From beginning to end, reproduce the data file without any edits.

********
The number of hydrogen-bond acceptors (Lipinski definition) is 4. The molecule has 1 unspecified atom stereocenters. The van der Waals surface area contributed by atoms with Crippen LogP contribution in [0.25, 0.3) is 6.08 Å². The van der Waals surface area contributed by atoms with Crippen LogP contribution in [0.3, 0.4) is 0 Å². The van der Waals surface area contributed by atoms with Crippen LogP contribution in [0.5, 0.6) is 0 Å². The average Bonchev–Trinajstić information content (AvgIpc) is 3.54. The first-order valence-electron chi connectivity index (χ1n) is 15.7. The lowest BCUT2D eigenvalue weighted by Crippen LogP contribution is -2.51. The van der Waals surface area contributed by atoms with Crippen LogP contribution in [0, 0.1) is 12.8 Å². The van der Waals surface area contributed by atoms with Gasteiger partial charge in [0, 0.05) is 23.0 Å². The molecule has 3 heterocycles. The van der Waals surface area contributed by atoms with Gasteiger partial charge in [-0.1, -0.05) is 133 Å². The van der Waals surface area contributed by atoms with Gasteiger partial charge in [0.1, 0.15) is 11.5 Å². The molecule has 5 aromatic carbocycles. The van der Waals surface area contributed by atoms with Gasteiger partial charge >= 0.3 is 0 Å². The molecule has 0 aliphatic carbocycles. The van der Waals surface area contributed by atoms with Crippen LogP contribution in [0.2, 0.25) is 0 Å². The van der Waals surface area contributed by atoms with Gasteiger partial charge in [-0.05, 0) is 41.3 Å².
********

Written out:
The number of hydrogen-bond acceptors (Lipinski definition) is 4. The molecule has 1 unspecified atom stereocenters. The van der Waals surface area contributed by atoms with Crippen LogP contribution in [0.25, 0.3) is 6.08 Å². The van der Waals surface area contributed by atoms with Crippen LogP contribution in [0.3, 0.4) is 0 Å². The van der Waals surface area contributed by atoms with Crippen LogP contribution in [0.5, 0.6) is 0 Å². The average Bonchev–Trinajstić information content (AvgIpc) is 3.54. The first-order valence-electron chi connectivity index (χ1n) is 15.7. The lowest BCUT2D eigenvalue weighted by Crippen LogP contribution is -2.51. The van der Waals surface area contributed by atoms with Crippen LogP contribution in [0, 0.1) is 12.8 Å². The van der Waals surface area contributed by atoms with Gasteiger partial charge in [0, 0.05) is 23.0 Å². The molecule has 3 heterocycles. The van der Waals surface area contributed by atoms with Gasteiger partial charge in [-0.1, -0.05) is 133 Å². The van der Waals surface area contributed by atoms with Gasteiger partial charge in [0.1, 0.15) is 11.5 Å². The molecule has 5 aromatic carbocycles. The van der Waals surface area contributed by atoms with Gasteiger partial charge >= 0.3 is 0 Å². The molecule has 0 aliphatic carbocycles. The van der Waals surface area contributed by atoms with Crippen LogP contribution in [0.2, 0.25) is 0 Å². The van der Waals surface area contributed by atoms with Gasteiger partial charge in [-0.05, 0) is 41.3 Å².